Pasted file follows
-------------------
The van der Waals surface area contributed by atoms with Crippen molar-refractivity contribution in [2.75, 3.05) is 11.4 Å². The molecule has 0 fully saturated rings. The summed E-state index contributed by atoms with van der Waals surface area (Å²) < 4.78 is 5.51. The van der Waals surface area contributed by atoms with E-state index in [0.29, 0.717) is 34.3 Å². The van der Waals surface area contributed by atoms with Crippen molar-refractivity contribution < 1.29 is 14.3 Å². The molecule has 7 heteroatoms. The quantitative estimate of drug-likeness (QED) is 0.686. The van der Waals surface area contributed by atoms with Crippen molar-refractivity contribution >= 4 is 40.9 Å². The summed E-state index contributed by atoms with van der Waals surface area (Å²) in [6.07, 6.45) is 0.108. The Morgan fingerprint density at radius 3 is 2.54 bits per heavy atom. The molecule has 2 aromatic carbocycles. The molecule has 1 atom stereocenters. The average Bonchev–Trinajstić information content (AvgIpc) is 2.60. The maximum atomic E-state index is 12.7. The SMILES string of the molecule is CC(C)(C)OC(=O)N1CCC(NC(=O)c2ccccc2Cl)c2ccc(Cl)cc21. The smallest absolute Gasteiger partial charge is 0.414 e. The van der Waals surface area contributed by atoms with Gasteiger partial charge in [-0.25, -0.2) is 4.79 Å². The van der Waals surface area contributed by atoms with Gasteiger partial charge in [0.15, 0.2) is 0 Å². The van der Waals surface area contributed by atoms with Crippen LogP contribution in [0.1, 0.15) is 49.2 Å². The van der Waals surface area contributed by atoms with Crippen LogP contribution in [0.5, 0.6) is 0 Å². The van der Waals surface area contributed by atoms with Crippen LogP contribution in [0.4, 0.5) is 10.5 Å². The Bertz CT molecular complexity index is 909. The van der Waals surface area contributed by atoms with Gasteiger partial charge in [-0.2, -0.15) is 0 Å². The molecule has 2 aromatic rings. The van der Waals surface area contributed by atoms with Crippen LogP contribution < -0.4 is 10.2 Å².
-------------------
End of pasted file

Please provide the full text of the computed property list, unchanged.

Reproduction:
The van der Waals surface area contributed by atoms with Crippen molar-refractivity contribution in [2.75, 3.05) is 11.4 Å². The molecule has 0 fully saturated rings. The summed E-state index contributed by atoms with van der Waals surface area (Å²) < 4.78 is 5.51. The van der Waals surface area contributed by atoms with E-state index in [0.29, 0.717) is 34.3 Å². The van der Waals surface area contributed by atoms with Crippen molar-refractivity contribution < 1.29 is 14.3 Å². The molecule has 7 heteroatoms. The quantitative estimate of drug-likeness (QED) is 0.686. The van der Waals surface area contributed by atoms with Crippen molar-refractivity contribution >= 4 is 40.9 Å². The summed E-state index contributed by atoms with van der Waals surface area (Å²) in [6.07, 6.45) is 0.108. The Morgan fingerprint density at radius 3 is 2.54 bits per heavy atom. The molecule has 2 aromatic carbocycles. The molecule has 1 atom stereocenters. The average Bonchev–Trinajstić information content (AvgIpc) is 2.60. The maximum atomic E-state index is 12.7. The SMILES string of the molecule is CC(C)(C)OC(=O)N1CCC(NC(=O)c2ccccc2Cl)c2ccc(Cl)cc21. The smallest absolute Gasteiger partial charge is 0.414 e. The van der Waals surface area contributed by atoms with Gasteiger partial charge in [-0.25, -0.2) is 4.79 Å². The van der Waals surface area contributed by atoms with Gasteiger partial charge in [0.15, 0.2) is 0 Å². The van der Waals surface area contributed by atoms with Crippen LogP contribution in [0.1, 0.15) is 49.2 Å². The van der Waals surface area contributed by atoms with Crippen LogP contribution in [0.5, 0.6) is 0 Å². The van der Waals surface area contributed by atoms with Crippen LogP contribution in [0.4, 0.5) is 10.5 Å². The Bertz CT molecular complexity index is 909. The van der Waals surface area contributed by atoms with Gasteiger partial charge in [-0.2, -0.15) is 0 Å². The molecule has 2 aromatic rings. The van der Waals surface area contributed by atoms with Crippen LogP contribution < -0.4 is 10.2 Å².